SA: Yes, and if they catch you shaving like that they will shave you with a stone and cut your head! This is going on every day in Ramadi. And they say if Americans go out, then political Islam gets power! Political Islam has power now! And the American administration has brought all these armed gangs to our society! If the American occupation leaves, first thing, we end the justification of the political Islamist groups to attack innocent people. When we end the occupation, they cannot justify their crimes. We can face all of these gangs. There is another perspective, another movement, that can rebuild society, that can establish security and stability, can establish a secular government. After 10 days in the United States, I believe if we show the American people this perspective, this alternative, we can stand together against the American administration and the propaganda of George Bush.
BW: Well, one response which I frequently get when I tell people about the existence of a civil resistance in Iraq, is: "Well, it's a very nice idea, they're very idealistic, but they're doomed. And they have no chance to bring about any kind of change for the better because the ethnic and religious extremists are the people who have the power and have the guns."
SA: Well, first thing. Till now, you know, the history of Iraqi society is a civilized one. And all of the crimes are happening by the sectarian parties, not by the ordinary people, and there is a very strong resistance against the ethnic conflict. But this is not a guarantee. I must tell you frankly, if a movement like IFC is not involved in this situation, Iraqi society could fall into a sectarian war and be like Kosovo and Rwanda and Lebanon. And we are facing a financial problem. All of the sectarian groups are supported by Iran, Pakistan, Saudi Arabia. But our movement doesn't get any support—only from the international human movement, from the anti-war movement.
You ask me, how to face the ethnic cleansing without the gun? I would like to tell you, every single house in Iraq has three guns and four guns. But if IFC were to mobilize these people to use their guns, [it will be] to prevent sectarian war, not to go to kill his neighbor because he is Shi'a or Sunna. We can defeat this ethnic cleansing. And now we have experience, organizing in many areas in Iraq, especially Baghdad and Kirkuk. We can organize and educate and mobilize people to never use those guns against their neighbor, never use them to kill innocent people because of their identity, only use them for self-defense. This is what we are doing in Iraq now.
BW: You acknowledge that there is at least a possibility that if the US leaves, things could continue to get worse?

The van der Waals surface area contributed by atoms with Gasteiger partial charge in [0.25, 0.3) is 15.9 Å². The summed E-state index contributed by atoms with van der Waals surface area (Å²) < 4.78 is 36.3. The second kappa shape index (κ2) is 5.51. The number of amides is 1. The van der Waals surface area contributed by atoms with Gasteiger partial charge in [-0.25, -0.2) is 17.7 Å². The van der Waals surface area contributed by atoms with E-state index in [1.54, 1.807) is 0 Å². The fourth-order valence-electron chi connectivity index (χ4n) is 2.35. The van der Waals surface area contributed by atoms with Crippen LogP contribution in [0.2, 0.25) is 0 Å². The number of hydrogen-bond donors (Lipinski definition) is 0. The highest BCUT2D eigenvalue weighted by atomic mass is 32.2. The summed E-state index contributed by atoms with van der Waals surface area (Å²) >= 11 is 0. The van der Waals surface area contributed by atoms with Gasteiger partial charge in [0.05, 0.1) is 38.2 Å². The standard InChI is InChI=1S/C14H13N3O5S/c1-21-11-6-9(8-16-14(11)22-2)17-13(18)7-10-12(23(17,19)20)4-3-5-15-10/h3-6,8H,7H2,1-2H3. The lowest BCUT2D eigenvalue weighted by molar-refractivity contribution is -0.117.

SA: You know, if the American forces stay in Iraq, the situation is only going worse and worse...
BW: Right. I'm not making an argument for the US forces staying, but I think it's important to recognize that at this point the situation is so bad, it could continue to deteriorate regardless of whether the US stays or the US goes. And I think activists in the United States—speaking as one—need to realize that our government's actions created this ghastly situation and therefore our responsibilities to the Iraqi people do not end when the US occupation troops leave.
SA: This is I want to tell you. This is what pushed me to come to the United States. Our movement can prevent the sectarian war, can end the catastrophic situation, but we need support from the United States people; we need support from the West—all of the movements, the human movements, progressive movements in the world. We can do this; this is our job. We have a clear agenda, we have a clear program, and the people join us day-by-day, thousands of people. But we don't have financial support, unfortunately, and we don't have the moral support, unfortunately, from progressives outside Iraq. Nobody has heard until now that there is a secular movement in Iraq, a libertarian movement in Iraq. We want to tell the people of the United States there are people in Iraq thinking like them, thinking of a better life, thinking to build a democratic society, to give a human identity to this society. And they can trust this movement, we can do it if the occupation leaves of Iraq. Because, I say again, without the occupation, these sectarian gangs couldn't continue their behavior. Because their justification would be gone.
BW: I understand it's your special dream to establish a satellite television station, which would be a voice for secular progressive forces not only in Iraq but throughout the region.
BW: And our friends in the Movement for Democratic Socialism in Japan have already started to raise money for this project.
SA: As you know—you participated in the international conference in solidarity with the IFC in Tokyo on January 28 to 29--a resolution was passed there to support this project, and our Japanese friends are working hard to achieve this. And I think we are going to open our satellite TV maybe in July or August...
BW: That soon? Of this year? Why, that's a month and a half away!
SA: We got a very positive response from them and they told me just two days ago they want me to visit them in Japan after I finish my tour of the United States to have a meeting and arrange everything. We believe our movement is about to advance many steps forward. Because just as the people of the United States are victims of the media, victims of Fox News, so people in the Middle East are victims of al-Jazeera. But if we get this Iraqi Freedom Congress satellite TV, we can mobilize people. People in Iraq are waiting to hear another voice, a new voice, a human voice. Unfortunately, we have 12 satellite TV stations in Iraq, and they are all nationalist and ethnic TV, every day educating the people how to hate your neighbors because they are Sunni or Shi'a; how to hate your sister because she's woman; how to educate your children to become suicide bombers. This is Iraqi satellite TV. If we get on satellite TV, there will a big change in our movement and our society.